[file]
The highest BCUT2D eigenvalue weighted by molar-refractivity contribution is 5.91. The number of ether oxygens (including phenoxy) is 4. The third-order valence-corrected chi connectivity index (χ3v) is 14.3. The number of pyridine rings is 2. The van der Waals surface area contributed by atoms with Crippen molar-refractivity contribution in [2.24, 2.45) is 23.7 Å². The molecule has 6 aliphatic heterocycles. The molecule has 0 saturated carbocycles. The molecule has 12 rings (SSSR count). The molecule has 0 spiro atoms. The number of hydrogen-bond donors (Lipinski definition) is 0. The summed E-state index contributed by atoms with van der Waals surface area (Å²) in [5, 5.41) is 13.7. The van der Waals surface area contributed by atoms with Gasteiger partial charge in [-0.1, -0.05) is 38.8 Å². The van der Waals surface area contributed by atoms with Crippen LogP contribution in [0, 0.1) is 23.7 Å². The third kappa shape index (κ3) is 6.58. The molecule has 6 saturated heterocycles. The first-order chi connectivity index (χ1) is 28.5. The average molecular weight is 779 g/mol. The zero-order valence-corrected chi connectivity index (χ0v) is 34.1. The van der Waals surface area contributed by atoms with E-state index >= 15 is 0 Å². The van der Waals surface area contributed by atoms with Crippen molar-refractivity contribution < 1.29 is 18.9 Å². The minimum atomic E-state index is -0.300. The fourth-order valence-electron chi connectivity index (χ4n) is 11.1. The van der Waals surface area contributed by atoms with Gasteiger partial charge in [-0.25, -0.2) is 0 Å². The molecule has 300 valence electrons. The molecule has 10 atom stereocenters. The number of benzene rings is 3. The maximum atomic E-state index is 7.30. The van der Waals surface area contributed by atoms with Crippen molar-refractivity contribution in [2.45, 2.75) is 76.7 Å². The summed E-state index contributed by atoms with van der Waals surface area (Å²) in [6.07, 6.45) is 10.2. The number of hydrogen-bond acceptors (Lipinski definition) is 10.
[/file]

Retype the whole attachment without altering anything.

The highest BCUT2D eigenvalue weighted by molar-refractivity contribution is 5.91. The number of ether oxygens (including phenoxy) is 4. The third-order valence-corrected chi connectivity index (χ3v) is 14.3. The number of pyridine rings is 2. The van der Waals surface area contributed by atoms with Crippen molar-refractivity contribution in [2.24, 2.45) is 23.7 Å². The molecule has 6 aliphatic heterocycles. The molecule has 0 saturated carbocycles. The molecule has 12 rings (SSSR count). The molecule has 0 spiro atoms. The number of hydrogen-bond donors (Lipinski definition) is 0. The summed E-state index contributed by atoms with van der Waals surface area (Å²) in [5, 5.41) is 13.7. The van der Waals surface area contributed by atoms with Gasteiger partial charge in [-0.1, -0.05) is 38.8 Å². The van der Waals surface area contributed by atoms with Crippen LogP contribution in [0, 0.1) is 23.7 Å². The third kappa shape index (κ3) is 6.58. The molecule has 6 saturated heterocycles. The first-order chi connectivity index (χ1) is 28.5. The average molecular weight is 779 g/mol. The zero-order valence-corrected chi connectivity index (χ0v) is 34.1. The van der Waals surface area contributed by atoms with E-state index >= 15 is 0 Å². The van der Waals surface area contributed by atoms with Crippen molar-refractivity contribution < 1.29 is 18.9 Å². The minimum atomic E-state index is -0.300. The fourth-order valence-electron chi connectivity index (χ4n) is 11.1. The van der Waals surface area contributed by atoms with Gasteiger partial charge in [-0.25, -0.2) is 0 Å². The molecule has 300 valence electrons. The molecule has 10 atom stereocenters. The number of benzene rings is 3. The maximum atomic E-state index is 7.30. The van der Waals surface area contributed by atoms with Crippen molar-refractivity contribution in [2.45, 2.75) is 76.7 Å². The summed E-state index contributed by atoms with van der Waals surface area (Å²) in [6.07, 6.45) is 10.2. The number of hydrogen-bond acceptors (Lipinski definition) is 10.